I don’t know much about religion. Oh, I know there’s a bunch of them floating around, and most involve some sort of praying or kneeling or pretending you’re looking for a lost contact lens or something. But I’m pretty fuzzy on the actual details.
So when my wife informed me that we’d been invited to a Mardi Gras party this past Saturday night, I wasn’t sure what to think. All I know about Mardi Gras is that a bunch of cute chicks go to New Orleans, get plastered and show off their boobs for plastic beads. So naturally, to make sure I knew what I was getting into, I had a few questions:
‘Is this party in New Orleans?‘
‘Are you gonna get plastered?‘
‘Are you going to flash your boobs if someone gives you beads?‘
‘Can I flash my boobs if someone gives me beads?‘
Humph. Didn’t sound like much of a ‘party’ to me.
Evidently, my notion of what constitutes a party is only recognized by frat boys, National Lampoon writers, and Hugh Hefner. None of whom invite me to their parties. I’m sensing a disconnect here somewhere.
Meanwhile, there was that Mardi Gras party to attend. And so we did.
“Evidently, my notion of what constitutes a party is only recognized by frat boys, National Lampoon writers, and Hugh Hefner.”
We were met at the door by a small boy, maybe eight years old — a son of one of the guests, I later learned — who reached his tiny paws into a bowl and emerged with two fistfuls of plastic beads on strings for us to wear. I watched my wife carefully, as she slid them over her head and draped them around her neck. At no time did her shirt or other garments fly upward, downward, inside out or away from any of her naughty parts. True to her word, she accepted her beads with no flashing action whatsoever.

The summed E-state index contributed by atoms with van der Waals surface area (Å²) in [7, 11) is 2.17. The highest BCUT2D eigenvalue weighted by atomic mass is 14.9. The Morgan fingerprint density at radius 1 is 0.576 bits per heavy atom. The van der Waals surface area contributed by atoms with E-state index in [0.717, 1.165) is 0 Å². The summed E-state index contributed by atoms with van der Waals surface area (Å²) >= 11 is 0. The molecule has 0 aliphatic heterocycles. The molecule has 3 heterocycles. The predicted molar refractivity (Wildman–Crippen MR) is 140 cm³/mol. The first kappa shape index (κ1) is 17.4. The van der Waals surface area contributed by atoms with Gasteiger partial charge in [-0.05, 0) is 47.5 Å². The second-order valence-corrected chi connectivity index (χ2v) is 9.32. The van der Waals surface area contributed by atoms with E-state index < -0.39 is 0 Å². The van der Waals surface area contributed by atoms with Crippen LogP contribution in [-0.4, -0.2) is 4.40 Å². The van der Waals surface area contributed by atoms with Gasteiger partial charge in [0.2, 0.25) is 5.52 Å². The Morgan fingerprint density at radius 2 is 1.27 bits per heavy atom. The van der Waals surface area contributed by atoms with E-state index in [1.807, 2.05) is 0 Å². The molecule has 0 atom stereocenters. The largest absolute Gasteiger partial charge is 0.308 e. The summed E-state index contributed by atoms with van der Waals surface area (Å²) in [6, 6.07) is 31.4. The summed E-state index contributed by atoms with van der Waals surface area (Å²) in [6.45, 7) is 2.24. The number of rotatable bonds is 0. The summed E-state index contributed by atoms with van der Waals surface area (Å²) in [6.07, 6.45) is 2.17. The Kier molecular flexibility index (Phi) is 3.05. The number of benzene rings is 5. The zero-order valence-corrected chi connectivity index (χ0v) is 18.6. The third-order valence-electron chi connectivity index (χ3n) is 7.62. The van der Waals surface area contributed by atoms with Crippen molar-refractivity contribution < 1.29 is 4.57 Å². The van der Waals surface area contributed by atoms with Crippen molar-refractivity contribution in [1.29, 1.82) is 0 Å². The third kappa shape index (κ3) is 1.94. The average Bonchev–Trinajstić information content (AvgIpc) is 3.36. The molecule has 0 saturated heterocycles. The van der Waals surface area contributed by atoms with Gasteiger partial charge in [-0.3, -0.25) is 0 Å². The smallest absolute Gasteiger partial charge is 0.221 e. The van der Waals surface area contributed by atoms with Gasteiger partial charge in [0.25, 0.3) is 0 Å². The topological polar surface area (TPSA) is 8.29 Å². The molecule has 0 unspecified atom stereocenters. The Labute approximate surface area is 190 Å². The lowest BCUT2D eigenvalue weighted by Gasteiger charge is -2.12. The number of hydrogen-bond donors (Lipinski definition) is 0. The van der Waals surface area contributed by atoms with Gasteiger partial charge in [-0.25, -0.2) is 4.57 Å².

I took my beads and did the same, like a good little husband. Until my wife walked off to hang up her coat, when I yanked my shirt up over my head and jiggled at the kid. He ran off in a terror, screaming something about ‘hairy coconuts’ and ‘never eating Jell-O again’ and ‘Sunday school all over again’.
(Hey, so I know one thing about religion. Go, me.)
The first social faux pas safely out of the way, I settled in to see what this Mardi Gras business was all about. I learned that our host was, in fact, from New Orleans, and wanted to help his friends experience the traditional celebration firsthand. I also learned that the baring of breasts and the scaring of small children are not traditional celebration elements. I pointed out that they ought to be, dammit, and he said he’d look into it, but I’m not getting my hopes up. I suppose the boob ogling and kid frightening will just have to stay confined to their usual holidays, for now. That’s Spring Break and Back-to-School Sale weekend, for those of you scoring at home.
Our host went on to explain that Mardi Gras proper isn’t until Tuesday of this week, but that many areas celebrate throughout the weekend and early week, leading up to the fasting season of Lent. I asked what Lent was, exactly, and he told me that it’s a time when followers will give up something dear or precious to them, as a form of penance.